Police warn drivers not to drink drive over Christmas

In a bid to tackle drink and drug driving over the Christmas period, police in the Meridian region are naming and shaming those who have been charged.

It is all part of an annual campaign, which starts today, to crackdown on dangerous driving in the Thames Valley, Dorset, Hampshire and the Isle of Wight.

Police will be releasing names and photos of those charged with drink driving Credit: PA

The custody images of those charged with drink or drug driving offences will also be released, alongside details of their court appearances.

The month-long initiative will finish on Thursday 1st January 2015.

Hovertravel conclude internal investigation

"Throughout the court proceedings Hovertravel has co-operated fully with the Maritime and Coastguard Agency's investigation. Following sentencing today, we can now conclude our own internal investigation. "Hovertravel is fully committed to the health and safety of passengers and staff, with a comprehensive set of robust policies and a zero tolerance to alcohol and drugs, all endorsed by the MCA."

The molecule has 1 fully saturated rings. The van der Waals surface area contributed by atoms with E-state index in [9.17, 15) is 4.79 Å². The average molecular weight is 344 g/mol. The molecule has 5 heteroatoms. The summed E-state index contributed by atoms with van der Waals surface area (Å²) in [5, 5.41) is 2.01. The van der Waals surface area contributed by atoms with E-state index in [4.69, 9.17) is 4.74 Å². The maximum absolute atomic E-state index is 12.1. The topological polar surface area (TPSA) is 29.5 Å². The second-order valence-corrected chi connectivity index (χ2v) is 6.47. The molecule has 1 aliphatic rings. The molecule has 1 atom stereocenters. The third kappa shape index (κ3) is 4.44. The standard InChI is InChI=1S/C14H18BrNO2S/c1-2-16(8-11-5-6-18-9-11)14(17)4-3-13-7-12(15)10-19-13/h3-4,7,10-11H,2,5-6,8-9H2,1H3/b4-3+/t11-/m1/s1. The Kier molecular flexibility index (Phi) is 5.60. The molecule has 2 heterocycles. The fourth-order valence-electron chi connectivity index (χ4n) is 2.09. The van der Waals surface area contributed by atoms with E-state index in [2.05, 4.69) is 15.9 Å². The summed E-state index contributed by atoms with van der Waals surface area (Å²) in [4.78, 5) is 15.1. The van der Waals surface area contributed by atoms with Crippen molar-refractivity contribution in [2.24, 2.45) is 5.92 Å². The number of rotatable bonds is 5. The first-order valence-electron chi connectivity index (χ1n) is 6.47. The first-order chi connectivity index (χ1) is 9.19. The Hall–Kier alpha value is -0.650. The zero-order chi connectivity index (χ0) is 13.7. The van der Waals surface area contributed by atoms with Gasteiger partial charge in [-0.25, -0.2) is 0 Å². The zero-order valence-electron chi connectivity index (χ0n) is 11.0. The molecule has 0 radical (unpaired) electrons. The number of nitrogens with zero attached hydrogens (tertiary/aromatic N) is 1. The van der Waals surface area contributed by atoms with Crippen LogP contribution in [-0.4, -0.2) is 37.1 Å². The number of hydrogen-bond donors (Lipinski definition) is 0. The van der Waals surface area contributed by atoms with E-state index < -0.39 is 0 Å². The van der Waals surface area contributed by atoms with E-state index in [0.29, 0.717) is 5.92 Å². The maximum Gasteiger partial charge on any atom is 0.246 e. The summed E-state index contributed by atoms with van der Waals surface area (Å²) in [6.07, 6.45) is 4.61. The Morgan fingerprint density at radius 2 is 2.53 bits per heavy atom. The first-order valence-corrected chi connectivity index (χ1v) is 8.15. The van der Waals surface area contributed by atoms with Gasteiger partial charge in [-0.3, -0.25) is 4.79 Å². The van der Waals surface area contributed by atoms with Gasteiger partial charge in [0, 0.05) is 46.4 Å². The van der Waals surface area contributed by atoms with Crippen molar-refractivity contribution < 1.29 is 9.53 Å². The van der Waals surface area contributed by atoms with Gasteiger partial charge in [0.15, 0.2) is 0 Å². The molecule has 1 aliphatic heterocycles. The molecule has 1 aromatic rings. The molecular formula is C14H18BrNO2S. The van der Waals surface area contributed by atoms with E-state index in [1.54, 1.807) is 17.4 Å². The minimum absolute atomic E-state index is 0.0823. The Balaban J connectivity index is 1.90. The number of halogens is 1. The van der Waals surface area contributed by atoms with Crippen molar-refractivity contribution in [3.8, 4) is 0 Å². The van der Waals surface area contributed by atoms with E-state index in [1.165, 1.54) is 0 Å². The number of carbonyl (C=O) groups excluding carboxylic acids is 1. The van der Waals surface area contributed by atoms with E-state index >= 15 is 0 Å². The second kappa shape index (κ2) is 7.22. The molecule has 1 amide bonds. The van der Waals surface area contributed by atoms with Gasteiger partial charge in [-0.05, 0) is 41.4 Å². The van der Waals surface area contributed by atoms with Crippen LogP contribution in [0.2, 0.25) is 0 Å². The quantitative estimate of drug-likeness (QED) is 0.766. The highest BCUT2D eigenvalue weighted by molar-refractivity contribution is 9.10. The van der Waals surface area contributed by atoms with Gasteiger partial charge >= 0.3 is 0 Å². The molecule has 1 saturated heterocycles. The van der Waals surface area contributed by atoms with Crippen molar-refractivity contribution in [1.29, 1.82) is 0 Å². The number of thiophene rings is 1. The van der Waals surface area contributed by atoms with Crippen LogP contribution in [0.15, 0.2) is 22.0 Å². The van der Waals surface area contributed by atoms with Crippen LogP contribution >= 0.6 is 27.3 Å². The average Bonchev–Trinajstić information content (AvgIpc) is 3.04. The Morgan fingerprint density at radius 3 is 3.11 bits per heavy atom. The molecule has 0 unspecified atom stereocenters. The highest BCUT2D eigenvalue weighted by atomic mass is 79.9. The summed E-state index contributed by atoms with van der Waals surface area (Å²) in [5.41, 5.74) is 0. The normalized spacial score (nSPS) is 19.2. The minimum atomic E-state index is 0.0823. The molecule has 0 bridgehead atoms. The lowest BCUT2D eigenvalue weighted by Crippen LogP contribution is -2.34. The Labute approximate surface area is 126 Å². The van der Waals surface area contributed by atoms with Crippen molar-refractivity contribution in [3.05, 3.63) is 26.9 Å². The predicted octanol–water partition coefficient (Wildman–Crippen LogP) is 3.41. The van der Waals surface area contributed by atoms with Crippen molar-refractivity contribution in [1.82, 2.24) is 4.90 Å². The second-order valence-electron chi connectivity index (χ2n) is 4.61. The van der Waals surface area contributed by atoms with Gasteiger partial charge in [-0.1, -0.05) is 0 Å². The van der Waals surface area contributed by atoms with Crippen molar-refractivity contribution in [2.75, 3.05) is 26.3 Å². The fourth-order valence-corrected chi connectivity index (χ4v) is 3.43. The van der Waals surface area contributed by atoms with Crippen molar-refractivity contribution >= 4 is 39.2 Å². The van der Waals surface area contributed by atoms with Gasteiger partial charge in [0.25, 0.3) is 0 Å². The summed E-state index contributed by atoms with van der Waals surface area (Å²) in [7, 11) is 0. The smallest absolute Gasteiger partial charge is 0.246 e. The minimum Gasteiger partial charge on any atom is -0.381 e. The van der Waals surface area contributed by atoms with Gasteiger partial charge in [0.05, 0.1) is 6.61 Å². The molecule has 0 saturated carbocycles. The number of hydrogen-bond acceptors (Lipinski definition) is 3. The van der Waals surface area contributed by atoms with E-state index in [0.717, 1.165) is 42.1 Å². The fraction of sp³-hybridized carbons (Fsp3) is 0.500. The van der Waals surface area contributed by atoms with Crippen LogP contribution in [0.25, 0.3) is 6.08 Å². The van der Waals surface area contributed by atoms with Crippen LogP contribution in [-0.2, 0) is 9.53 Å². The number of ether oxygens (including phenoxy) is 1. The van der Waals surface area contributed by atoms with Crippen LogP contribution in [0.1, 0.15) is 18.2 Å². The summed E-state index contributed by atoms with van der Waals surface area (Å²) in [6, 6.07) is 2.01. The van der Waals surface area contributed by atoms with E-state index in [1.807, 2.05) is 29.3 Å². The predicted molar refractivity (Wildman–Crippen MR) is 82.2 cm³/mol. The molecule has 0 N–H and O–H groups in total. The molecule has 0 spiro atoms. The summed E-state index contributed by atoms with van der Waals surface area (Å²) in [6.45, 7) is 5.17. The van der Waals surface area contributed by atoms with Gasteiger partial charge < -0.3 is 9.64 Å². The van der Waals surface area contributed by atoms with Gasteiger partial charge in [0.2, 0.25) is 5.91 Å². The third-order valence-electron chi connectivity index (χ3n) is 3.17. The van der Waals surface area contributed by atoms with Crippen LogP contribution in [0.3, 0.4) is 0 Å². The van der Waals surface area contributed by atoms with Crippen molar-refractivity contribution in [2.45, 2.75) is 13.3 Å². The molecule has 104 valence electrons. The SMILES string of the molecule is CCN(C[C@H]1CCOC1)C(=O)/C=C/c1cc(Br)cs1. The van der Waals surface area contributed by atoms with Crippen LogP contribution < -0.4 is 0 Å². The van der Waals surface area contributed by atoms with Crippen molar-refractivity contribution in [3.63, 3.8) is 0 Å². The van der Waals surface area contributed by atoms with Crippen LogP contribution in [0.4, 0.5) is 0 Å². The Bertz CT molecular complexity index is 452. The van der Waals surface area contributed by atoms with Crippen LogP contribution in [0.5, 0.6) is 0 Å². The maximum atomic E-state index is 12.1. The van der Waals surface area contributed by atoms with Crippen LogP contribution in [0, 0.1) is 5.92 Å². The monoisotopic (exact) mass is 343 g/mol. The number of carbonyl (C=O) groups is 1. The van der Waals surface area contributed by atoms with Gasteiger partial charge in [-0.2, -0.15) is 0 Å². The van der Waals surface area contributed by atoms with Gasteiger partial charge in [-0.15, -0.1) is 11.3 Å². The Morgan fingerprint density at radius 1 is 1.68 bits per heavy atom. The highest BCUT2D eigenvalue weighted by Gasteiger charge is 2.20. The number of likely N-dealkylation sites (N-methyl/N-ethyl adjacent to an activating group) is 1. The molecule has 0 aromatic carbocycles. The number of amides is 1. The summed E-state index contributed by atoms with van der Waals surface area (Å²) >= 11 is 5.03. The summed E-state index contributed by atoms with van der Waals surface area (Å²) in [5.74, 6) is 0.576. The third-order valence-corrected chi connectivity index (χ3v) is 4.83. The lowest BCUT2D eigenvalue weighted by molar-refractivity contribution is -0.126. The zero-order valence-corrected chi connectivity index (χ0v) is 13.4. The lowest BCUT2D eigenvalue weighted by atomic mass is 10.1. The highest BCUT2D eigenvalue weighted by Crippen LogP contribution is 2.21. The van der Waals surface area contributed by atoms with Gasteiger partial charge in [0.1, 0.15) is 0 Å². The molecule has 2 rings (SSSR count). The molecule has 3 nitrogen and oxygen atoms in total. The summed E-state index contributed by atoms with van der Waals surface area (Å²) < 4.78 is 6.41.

– Hovertravel press statement

Advertisement

The moment drunk hovercraft pilot fell unconscious

A hovercraft pilot has been sentenced to eight months in jail for being almost three times the drink drive limit on a journey across the Solent.

Thirty-six passengers were on board the service between Portsmouth and the Isle of Wight when Richard Pease had a near miss with a tanker and a busy pier - before missing the landing pad. Andrew Pate reports from Newport Crown Court.

Hovercraft pilot, well over drink driving limit, jailed for eight months

Richard Pease Credit: M & Y

A hovercraft pilot has been sentenced to eight months in jail for being nearly three times over the drink drive limit on a journey across the Solent.